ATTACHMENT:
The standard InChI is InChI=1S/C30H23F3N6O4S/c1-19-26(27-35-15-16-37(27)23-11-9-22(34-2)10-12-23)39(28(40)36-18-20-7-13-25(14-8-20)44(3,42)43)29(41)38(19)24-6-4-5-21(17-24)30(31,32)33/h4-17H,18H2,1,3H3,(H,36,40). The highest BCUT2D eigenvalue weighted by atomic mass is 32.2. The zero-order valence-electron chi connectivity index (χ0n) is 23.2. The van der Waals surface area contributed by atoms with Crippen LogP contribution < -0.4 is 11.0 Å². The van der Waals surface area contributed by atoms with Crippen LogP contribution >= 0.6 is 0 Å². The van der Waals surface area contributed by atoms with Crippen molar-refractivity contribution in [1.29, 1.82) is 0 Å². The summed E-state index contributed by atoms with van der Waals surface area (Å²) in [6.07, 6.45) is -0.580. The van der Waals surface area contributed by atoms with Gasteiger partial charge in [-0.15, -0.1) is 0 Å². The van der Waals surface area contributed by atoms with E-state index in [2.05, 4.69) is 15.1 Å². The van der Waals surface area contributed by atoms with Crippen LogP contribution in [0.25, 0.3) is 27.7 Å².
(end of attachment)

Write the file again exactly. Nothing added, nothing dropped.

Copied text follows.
The standard InChI is InChI=1S/C30H23F3N6O4S/c1-19-26(27-35-15-16-37(27)23-11-9-22(34-2)10-12-23)39(28(40)36-18-20-7-13-25(14-8-20)44(3,42)43)29(41)38(19)24-6-4-5-21(17-24)30(31,32)33/h4-17H,18H2,1,3H3,(H,36,40). The highest BCUT2D eigenvalue weighted by atomic mass is 32.2. The zero-order valence-electron chi connectivity index (χ0n) is 23.2. The van der Waals surface area contributed by atoms with Crippen LogP contribution < -0.4 is 11.0 Å². The van der Waals surface area contributed by atoms with Crippen LogP contribution >= 0.6 is 0 Å². The van der Waals surface area contributed by atoms with Crippen molar-refractivity contribution in [1.29, 1.82) is 0 Å². The summed E-state index contributed by atoms with van der Waals surface area (Å²) in [6.07, 6.45) is -0.580. The van der Waals surface area contributed by atoms with Gasteiger partial charge in [-0.15, -0.1) is 0 Å². The van der Waals surface area contributed by atoms with E-state index in [2.05, 4.69) is 15.1 Å². The van der Waals surface area contributed by atoms with Crippen LogP contribution in [0.25, 0.3) is 27.7 Å².